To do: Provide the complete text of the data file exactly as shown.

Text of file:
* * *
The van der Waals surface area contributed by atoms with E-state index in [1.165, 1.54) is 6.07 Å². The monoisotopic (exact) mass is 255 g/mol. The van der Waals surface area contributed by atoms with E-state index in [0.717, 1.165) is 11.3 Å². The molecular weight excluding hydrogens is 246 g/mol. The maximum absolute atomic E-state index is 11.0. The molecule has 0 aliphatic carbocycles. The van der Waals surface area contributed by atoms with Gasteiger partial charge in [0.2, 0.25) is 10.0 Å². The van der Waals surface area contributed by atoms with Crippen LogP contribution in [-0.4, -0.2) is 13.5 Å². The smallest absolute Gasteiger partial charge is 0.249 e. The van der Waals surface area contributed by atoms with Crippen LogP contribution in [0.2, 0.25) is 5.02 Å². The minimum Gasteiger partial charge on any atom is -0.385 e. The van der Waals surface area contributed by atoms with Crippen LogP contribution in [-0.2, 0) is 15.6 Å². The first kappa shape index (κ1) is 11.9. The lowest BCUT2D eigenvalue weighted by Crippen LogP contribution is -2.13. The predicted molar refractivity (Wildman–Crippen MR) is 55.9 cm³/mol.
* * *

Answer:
The van der Waals surface area contributed by atoms with E-state index in [1.165, 1.54) is 6.07 Å². The monoisotopic (exact) mass is 255 g/mol. The van der Waals surface area contributed by atoms with E-state index in [0.717, 1.165) is 11.3 Å². The molecular weight excluding hydrogens is 246 g/mol. The maximum absolute atomic E-state index is 11.0. The molecule has 0 aliphatic carbocycles. The van der Waals surface area contributed by atoms with Gasteiger partial charge in [0.2, 0.25) is 10.0 Å². The van der Waals surface area contributed by atoms with Crippen LogP contribution in [-0.4, -0.2) is 13.5 Å². The smallest absolute Gasteiger partial charge is 0.249 e. The van der Waals surface area contributed by atoms with Crippen LogP contribution in [0.2, 0.25) is 5.02 Å². The minimum Gasteiger partial charge on any atom is -0.385 e. The van der Waals surface area contributed by atoms with Crippen LogP contribution in [-0.2, 0) is 15.6 Å². The first kappa shape index (κ1) is 11.9. The lowest BCUT2D eigenvalue weighted by Crippen LogP contribution is -2.13. The predicted molar refractivity (Wildman–Crippen MR) is 55.9 cm³/mol.